By Martin Mowforth
Article in ENCA 74, November 2018
Despite the very best efforts of Anasha Campbell, Co-Director of Nicaragua’s Tourism Institute (INTUR), it is clear that the rising star of the Nicaraguan economy – tourism – has been dealt a huge blow by the crisis caused by the anti-government protests since April this year. In August the Tortilla Con Sal blog published an interview with Campbell in which she failed to make even one explicit reference to the protests or their effects on the country’s tourism industry.
It is of course understandable that the INTUR and its officers should try to amplify their claims of an attractive and rapidly expanding industry – that’s precisely what it was before the troubles began in April. In fact it had already gained an enviable reputation and was fast overtaking all other sources of foreign income in the country. But it was rather disingenuous to try to hide the devastating effects of the crisis on the industry – although, to be fair, what the blog published was probably only a small proportion of the whole interview.
By the end of August most of the road blocks or barricades had been dismantled and movement around the country was once again possible. (Incidentally, that did not indicate that the troubles had come to an end.) Associated Press reported that the tourism sector had “become Nicaragua’s top source of foreign currency in the past two years,” but had shed as many as 70,000 jobs as a result of the protests. Revenue at hotels and restaurants fell by 45 per cent in June compared to 2017, according to Nicaragua’s Central Bank, whilst construction fell by 35 per cent and retail 27 per cent.
El Economista reported that the National Chamber of Tourism (Canatur) had estimated a $400 million loss in tourism compared with 2017. Canatur’s study calculated that 83 per cent of tourism companies had reduced their services by at least 30 per cent, and that since the start of the protests more than 60,000 people had been laid off in the tourism sector along with 16,000 reduced to part-time work.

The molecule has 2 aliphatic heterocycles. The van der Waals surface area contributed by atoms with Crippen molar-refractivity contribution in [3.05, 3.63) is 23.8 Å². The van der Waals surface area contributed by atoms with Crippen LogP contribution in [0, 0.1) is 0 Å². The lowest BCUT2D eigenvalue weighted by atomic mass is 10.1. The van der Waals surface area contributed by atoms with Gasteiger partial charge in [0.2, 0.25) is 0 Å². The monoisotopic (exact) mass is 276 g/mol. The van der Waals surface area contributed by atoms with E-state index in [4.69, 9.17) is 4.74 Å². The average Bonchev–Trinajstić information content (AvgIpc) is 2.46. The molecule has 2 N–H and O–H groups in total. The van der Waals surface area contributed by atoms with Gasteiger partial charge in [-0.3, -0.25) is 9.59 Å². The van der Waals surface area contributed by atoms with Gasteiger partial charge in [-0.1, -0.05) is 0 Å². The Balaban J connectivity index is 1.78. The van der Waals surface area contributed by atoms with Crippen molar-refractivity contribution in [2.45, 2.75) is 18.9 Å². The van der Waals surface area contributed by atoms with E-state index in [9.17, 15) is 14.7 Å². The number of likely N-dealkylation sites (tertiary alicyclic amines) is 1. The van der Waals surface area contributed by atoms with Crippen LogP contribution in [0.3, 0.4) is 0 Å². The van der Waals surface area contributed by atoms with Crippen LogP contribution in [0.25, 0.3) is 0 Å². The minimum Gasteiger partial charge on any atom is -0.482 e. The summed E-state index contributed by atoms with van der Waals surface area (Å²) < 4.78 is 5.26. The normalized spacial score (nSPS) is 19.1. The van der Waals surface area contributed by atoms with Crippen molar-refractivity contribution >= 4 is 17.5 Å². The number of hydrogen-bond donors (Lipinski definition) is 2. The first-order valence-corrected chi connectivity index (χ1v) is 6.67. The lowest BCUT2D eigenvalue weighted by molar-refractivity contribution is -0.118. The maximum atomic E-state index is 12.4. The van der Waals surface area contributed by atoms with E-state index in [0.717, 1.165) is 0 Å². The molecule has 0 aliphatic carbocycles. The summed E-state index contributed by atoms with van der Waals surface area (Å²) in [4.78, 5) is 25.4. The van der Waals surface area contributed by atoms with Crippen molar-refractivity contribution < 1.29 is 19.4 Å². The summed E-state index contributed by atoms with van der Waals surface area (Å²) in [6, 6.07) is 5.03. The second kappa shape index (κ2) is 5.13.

Within three months of the start of the protests, the city of León’s most up-market hotel, El Convento, had been forced to close for lack of guests. Similarly in La Concha, the Spanish School and Eco-Hotel La Mariposa (http://mariposaspanishschool.com/) also had to close, although it is good news to hear that they have now re-opened for bookings. Towards the end of August, the first cruise ship to call for three months docked off San Juan del Sur. Around the same time, Nicaraguan tourism businesses asked foreign governments to change their travel advisories which strongly advised travellers not to visit Nicaragua.
There may be the initial signs of recovery, but these are small and the country now has a long way to go to reach the dizzy heights of the previous season. More importantly for many people who lost their jobs in tourism during the crisis, there may be some small hope that a recovery of the industry will create anew their jobs. But it is highly unlikely that the recovery will be rapid – a reputation will not be rebuilt overnight; although as we have seen, it can be lost overnight.
- Alliance for Global Justice (22 August 2018), NicaNotes – Briefs: ‘Cruise ship ‘Crystal Symphony’ arrives in San Juan del Sur’ and ‘Tourism businesses ask foreign government to lift travel alerts’.
- Associated Press (11 September 2018), ‘Months of deadly unrest devastate Nicaragua’s economy’
- El Economista (20 September 2018), ‘Nicaragua dejará de percibir $400 millones en turismo por crisis’.
- La Mariposa (September 2018), ‘Closure of La Mariposa’, La Mariposa e-list communication.
- La Mariposa (4 October 2018), ‘We are taking a risk, but let’s make it work for everyone – we are now open’, La Mariposa e-list communication.
- teleSur (25 August 2018), ‘Tourism, Democracy and Development in Nicaragua’, an interview by Tortilla Con Sal with Anasha Campbell, co-director of Nicaragua’s Tourism Institute.
- United States Department of State (12 September 2018), Travel Advisory for Nicaragua.